Now time for dessert. Once again the presentation was impeccable with neatly arranged rhubarb, a dollop of panna cotta and pink flowers. But this was one concoction I couldn’t get behind. The courses before were all brilliant, with an explosion of flavours that complemented one another to perfection. It was as if the chef had formed some sort of mathematical equation to make the ultimate taste palette. But this time, sorry Monty’s, I wasn’t won over.
Other people seemed to enjoy it but cheese and rhubarb don’t mix, not in my opinion anyway. I managed a mouthful and another but I couldn’t go on. I tried to wash it down with the martini made of hazelnut liqueur, vodka and syrup but that wasn’t for me either. I can’t stand nuts. I did try. I thanked the waiter anyway and stuck to my glass of ice cold water, excited for the final course.
Now we’re talking. A gooey yellow dome sat in the middle of the plate with three baby meringues stuck on top. Next to it was a pile of salted caramel sprinkles with strawberries, just begging to be eaten. Well how could I refuse? The ‘pie’ or sticky lump had an unbelievable tangy lemon flavour. The meringue and caramel gave a worthwhile texture and sweetness to it – the perfect blend of fluffy, crunchy, sweet and sour. Once again the cocktail finished the course with rhubarb, ginger gin, lime and sugar. It was a drink that mimicked the dessert’s tanginess and sweetness, ending the night on a fantastic, lasting note.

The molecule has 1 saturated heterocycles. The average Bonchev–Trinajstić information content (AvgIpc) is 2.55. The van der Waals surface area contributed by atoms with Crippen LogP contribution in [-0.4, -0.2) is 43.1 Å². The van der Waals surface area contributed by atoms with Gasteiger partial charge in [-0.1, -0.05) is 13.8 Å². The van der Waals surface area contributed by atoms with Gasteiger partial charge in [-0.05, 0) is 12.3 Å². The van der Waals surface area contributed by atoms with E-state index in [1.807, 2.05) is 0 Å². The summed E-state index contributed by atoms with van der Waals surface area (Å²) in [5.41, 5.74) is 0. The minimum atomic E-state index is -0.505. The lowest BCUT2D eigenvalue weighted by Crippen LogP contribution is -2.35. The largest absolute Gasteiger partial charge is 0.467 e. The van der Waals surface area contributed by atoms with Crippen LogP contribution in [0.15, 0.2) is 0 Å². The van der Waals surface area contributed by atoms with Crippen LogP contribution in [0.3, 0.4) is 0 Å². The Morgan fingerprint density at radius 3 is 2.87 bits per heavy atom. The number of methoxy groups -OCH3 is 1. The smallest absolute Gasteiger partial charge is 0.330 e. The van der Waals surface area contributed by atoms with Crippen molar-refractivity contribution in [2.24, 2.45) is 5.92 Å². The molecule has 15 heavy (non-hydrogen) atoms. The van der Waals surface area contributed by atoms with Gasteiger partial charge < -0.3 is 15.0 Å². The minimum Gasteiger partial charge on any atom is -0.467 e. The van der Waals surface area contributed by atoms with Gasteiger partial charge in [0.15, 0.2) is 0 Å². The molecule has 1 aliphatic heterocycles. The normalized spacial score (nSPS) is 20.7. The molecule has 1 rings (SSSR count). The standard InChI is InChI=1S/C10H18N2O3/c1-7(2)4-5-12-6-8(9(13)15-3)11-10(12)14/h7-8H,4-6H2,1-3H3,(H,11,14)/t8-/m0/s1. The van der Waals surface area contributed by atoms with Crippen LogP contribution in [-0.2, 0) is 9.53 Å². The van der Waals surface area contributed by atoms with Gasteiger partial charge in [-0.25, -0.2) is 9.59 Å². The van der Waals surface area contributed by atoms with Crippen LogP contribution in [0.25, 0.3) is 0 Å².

Gourmet food has never been to my liking for obvious reasons. The courses are too small, sometimes the flavours don’t complement one another and there is always one ingredient that doesn’t seem to fit. Yet Monty’s overcame all those issues. Sure, there were a few courses that didn’t take my fancy and there was too much alcohol for food, but it didn’t take away the magic from the evening.
Monty’s is a beautiful place to go and the tasting session was still an experience. The flavours flourished on my tongue like nothing else and the staff made me feel warm and welcome. Next time, I’ll eat a little beforehand, to soak up the booze!
Photography by Emily Priest.